The Chinese government is facing a volley of protests from industry associations in Europe and US over a new rule, requiring technology companies to obtain a special accreditation. These associations say the rule is meant to give preference to Chinese companies and keep them out of multi-billion businesses.
The government accreditation will be awarded to companies that are capable of "indigenous innovation" instead of relying entirely on imported technology. The idea is to grant accreditation to companies with products and technologies that have Chinese characteristics and evidence of domestic innovation.
Three government ministries have said they will come out with special catalogs containing products of accredited companies. Such products will get preference when it comes to purchases by government departments.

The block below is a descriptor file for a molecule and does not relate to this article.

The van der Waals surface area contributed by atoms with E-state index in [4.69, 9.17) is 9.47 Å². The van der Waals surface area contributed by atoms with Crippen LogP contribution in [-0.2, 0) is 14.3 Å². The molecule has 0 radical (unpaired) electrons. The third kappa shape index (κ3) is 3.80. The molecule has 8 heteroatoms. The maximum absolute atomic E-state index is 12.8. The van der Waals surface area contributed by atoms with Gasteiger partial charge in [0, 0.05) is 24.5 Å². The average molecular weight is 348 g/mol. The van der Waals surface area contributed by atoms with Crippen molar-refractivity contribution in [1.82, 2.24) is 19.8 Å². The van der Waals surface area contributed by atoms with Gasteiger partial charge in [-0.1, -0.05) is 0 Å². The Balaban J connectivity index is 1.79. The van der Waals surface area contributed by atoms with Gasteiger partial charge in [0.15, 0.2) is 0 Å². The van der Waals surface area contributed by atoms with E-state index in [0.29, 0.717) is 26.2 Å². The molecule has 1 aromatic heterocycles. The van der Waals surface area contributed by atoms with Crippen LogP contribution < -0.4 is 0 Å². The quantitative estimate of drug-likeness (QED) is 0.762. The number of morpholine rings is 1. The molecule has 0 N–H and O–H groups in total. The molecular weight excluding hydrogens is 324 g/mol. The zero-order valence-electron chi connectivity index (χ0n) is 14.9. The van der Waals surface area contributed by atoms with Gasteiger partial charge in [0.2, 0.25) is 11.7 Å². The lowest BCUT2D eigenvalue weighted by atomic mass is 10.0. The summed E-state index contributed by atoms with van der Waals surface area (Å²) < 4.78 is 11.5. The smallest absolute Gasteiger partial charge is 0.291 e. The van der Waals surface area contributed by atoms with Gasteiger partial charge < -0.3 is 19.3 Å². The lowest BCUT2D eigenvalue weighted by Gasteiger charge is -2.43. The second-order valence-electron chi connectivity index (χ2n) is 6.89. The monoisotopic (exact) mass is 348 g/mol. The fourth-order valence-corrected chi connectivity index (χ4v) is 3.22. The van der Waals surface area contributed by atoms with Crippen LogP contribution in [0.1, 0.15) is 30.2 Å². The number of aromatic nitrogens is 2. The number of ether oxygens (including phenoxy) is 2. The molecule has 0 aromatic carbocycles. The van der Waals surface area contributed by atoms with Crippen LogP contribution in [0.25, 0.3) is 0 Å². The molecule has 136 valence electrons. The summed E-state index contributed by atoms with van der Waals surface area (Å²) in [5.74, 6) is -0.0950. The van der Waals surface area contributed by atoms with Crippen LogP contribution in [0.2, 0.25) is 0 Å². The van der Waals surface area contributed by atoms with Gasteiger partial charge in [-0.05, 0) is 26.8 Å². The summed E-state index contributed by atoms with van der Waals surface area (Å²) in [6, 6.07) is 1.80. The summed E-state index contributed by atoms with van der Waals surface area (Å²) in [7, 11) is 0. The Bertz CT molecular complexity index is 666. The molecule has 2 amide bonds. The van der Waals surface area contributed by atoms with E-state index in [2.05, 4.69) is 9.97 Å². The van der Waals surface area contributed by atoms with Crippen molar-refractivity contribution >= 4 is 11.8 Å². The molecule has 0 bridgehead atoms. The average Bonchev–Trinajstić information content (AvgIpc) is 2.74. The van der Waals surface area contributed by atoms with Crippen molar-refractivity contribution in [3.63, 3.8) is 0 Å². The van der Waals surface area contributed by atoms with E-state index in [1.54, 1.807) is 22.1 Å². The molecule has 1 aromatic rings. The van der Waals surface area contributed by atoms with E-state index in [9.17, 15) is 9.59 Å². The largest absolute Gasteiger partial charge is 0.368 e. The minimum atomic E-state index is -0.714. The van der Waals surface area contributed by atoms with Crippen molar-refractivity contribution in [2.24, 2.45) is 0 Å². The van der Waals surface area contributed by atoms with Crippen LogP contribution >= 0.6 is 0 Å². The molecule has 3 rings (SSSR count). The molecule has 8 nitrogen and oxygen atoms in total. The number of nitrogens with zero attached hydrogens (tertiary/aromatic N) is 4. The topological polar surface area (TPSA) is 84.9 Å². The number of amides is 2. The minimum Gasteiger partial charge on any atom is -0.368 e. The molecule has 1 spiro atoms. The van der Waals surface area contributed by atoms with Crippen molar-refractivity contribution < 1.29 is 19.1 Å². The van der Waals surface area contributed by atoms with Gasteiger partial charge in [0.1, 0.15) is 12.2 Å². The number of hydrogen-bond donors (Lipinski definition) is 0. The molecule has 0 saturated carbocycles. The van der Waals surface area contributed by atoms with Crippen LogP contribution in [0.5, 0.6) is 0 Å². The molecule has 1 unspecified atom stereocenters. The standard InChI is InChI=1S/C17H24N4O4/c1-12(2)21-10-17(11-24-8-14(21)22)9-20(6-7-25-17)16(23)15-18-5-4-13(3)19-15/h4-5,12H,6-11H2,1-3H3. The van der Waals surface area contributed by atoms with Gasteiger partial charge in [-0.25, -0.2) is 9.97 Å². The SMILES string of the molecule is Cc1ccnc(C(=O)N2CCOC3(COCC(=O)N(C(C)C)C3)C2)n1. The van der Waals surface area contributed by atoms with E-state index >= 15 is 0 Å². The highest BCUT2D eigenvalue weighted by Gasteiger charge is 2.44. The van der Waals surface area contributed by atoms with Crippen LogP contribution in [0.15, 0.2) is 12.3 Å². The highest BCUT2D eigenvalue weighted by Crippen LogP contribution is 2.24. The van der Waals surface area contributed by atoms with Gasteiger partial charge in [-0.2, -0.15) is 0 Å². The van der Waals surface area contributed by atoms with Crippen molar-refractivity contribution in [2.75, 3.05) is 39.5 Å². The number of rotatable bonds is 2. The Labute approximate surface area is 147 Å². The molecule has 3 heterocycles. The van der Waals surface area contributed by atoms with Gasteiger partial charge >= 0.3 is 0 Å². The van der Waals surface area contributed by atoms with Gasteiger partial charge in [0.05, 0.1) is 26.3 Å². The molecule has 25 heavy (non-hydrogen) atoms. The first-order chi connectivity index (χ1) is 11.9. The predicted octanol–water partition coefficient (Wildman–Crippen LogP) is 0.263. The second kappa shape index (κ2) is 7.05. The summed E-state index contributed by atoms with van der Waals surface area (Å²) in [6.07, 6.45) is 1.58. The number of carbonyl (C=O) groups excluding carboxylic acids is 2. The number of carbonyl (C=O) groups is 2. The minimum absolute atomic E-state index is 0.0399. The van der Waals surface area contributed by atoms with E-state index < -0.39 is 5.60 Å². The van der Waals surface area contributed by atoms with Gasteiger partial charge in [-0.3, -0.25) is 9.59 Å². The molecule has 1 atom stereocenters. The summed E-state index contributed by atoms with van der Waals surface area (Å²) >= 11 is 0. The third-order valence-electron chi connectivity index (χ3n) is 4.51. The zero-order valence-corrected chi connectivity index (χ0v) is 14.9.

The new law says that at least some of a product's component parts or technology should be developed locally in order to be considered for government tenders. The American Chamber of Commerce in China has said the move would "reduce competition and limit the ability of Chinese government agencies to make purchases solely on the basis of quality and price".
About 30 business groups from the US, Europe, Japan and South Korea have sent out letters to ministries "to strongly urge the Chinese government not to proceed" with the new rule. The foreign business groups said the new rule discriminated against multinational companies and ultimately would hurt Chinese government agencies.
Ministries have not formally replied to the letter. But a Chinese expert said foreign companies are exhibiting their sense of insecurity and opposition to growth of innovation in China. They should join hands with Chinese firms.